Have you ever heard someone talking adoringly about a game you’ve never played and thought, “yeah, I want to know what this is all about”, but found that it’s pretty impenetrable? This is a surprisingly common occurrence with Persona, and I bet it also happens with Danganronpa, which shares some similarities with Atlus’ JRPGs, but has its own unique hooks. It’s also easier to get into, due to how it actually plays.
With a new title coming to PS4 (and Vita, as the series has its roots in portable consoles) and the other games also hitting Steam, plus an anime, now is a good time to get up to speed. These games are lengthy, and not exactly the easiest to understand, so let’s start at the very beginning.
What Does Danganronpa Even Mean?
Sort of, yes. It’s an amalgamation of the Japanese words for bullet (dangan) and, well, technically the translation of “ronpa” is “to confute”, which is to prove someone wrong, or confound… so it kind of means bullet-detective. At least, that’s the easiest way to understand it, and we’ll come to what relevance that has in a minute. Cool?
How Many Games Are There?
So it’s a bit complicated, but the simplest answer is to say that there are two main games: Trigger Happy Havoc, and Goodbye Despair. Those are the two that really show what the series is about, and are the “main” games. On top of that, a Vita-only game (Danganronpa Another Episode: Ultra Despair Girls) was released in 2014, which is an entirely different game, and there are also Japan-only iOS games. That’s before we even mention the anime and manga!
What Kind Of Games Are They?
The first two (which both started life as PSP games, before gaining Western popularity with the Vita ports that NIS America brought to European shores) are part visual novel, and part Phoenix Wright. Large parts of the first game are spent in first-person, walking around the corridors of a school, chatting to your schoolmates and learning about their personal lives. You will be pressing cross a lot on your controller, because there are reams of dialogue to get through, and not all of it is voiced.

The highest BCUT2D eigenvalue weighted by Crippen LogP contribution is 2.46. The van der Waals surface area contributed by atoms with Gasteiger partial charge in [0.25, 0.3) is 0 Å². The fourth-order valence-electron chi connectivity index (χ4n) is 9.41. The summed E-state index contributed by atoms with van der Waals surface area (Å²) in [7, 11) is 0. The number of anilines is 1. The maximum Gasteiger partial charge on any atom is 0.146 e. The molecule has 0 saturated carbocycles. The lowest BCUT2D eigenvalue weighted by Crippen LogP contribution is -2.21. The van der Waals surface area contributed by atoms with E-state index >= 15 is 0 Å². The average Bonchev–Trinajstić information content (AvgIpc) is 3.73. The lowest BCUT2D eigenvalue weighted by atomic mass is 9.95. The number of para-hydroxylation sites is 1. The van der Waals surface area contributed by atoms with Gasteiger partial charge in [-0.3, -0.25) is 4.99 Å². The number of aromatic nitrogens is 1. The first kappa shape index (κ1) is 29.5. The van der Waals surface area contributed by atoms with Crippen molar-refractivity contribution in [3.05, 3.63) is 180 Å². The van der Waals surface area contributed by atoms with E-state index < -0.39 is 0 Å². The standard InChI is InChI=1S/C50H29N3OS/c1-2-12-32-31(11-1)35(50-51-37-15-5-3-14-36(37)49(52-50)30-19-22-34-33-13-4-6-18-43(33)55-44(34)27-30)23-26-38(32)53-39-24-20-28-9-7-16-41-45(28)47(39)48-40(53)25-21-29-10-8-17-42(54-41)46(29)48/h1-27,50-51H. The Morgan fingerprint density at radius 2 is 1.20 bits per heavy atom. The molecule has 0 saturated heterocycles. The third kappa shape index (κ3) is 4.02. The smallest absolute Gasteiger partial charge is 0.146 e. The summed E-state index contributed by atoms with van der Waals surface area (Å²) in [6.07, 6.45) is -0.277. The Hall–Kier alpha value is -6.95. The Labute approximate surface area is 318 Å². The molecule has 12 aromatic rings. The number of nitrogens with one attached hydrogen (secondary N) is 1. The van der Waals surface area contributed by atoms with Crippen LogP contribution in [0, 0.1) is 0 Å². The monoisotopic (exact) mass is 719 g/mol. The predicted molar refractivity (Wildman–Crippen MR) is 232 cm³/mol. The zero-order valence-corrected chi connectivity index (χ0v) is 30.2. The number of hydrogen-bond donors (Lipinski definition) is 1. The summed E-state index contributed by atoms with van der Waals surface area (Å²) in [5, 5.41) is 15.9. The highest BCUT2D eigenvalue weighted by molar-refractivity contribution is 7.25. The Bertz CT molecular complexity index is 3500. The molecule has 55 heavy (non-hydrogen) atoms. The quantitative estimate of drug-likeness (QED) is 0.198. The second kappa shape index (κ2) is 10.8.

This is all done during “free time”, before Deadly Life Mode triggers and someone dies. Yes, people die in this school. It’s not highly rated by OFSTED.
The idea is that nobody can leave this school unless they graduate, except graduation is only achievable by murdering someone and getting away with it. The rest of the students have to solve the murder in a courtroom drama, after which the killer is, themselves, offed. School days, eh? Best days of your life.
These courtroom scenes are similar to Ace Attorney games, where you have spot lies and inconsistencies and shoot at them with your “truth bullets” (the ronpa – see, it all makes sense) to prove them wrong. There are mini-games that veer all over the place, from slot machines to rhythm-matching. (Danganronpa Another Episode: Ultra Despair Girls is actually a third-person shooter of sorts, and not really up to the quality of the main games, so hit that one up last.)
What’s The Story?
The hook behind these games is that all the high-school students have been hand-picked because they are the very best in their field: the best singer; the sportsman who excels over all the rest; a successful novelist; a fortune teller – you get the picture. You, though, as Makoto (in the first game, anyway) are an ordinary kid who gained entry to the school by winning a raffle. Where all the others are the “ultimate whatever weird role defines them”, you’re considered the “ultimate lucky student”, so some will look down on you, and wonder why you’re there.
While some characters may appear at first to be stereotypes, there’s some genuinely deep, moving undertones to the whole thing. In a game that on the surface appears to be about a sadistic teddy bear punishing under-age high schoolers, don’t be surprised to find some extremely adult subject matter being discussed. It never goes all the way to addressing them fully, but without spoiling some of the biggest shocks, there are elements here that aren’t even approached in other games, such as split personalities, child abuse, and more.
What Are The Characters Like?
This is a trickier question to answer, because at times they do veer towards stereotypes too heavily. But in fairness, part of the idea is to uncover the deeper personality behind a person’s appearance. I don’t really want to go into detail on what makes each character so different, but you will have favourites: there will be characters you will bond with and spend more time talking to that others.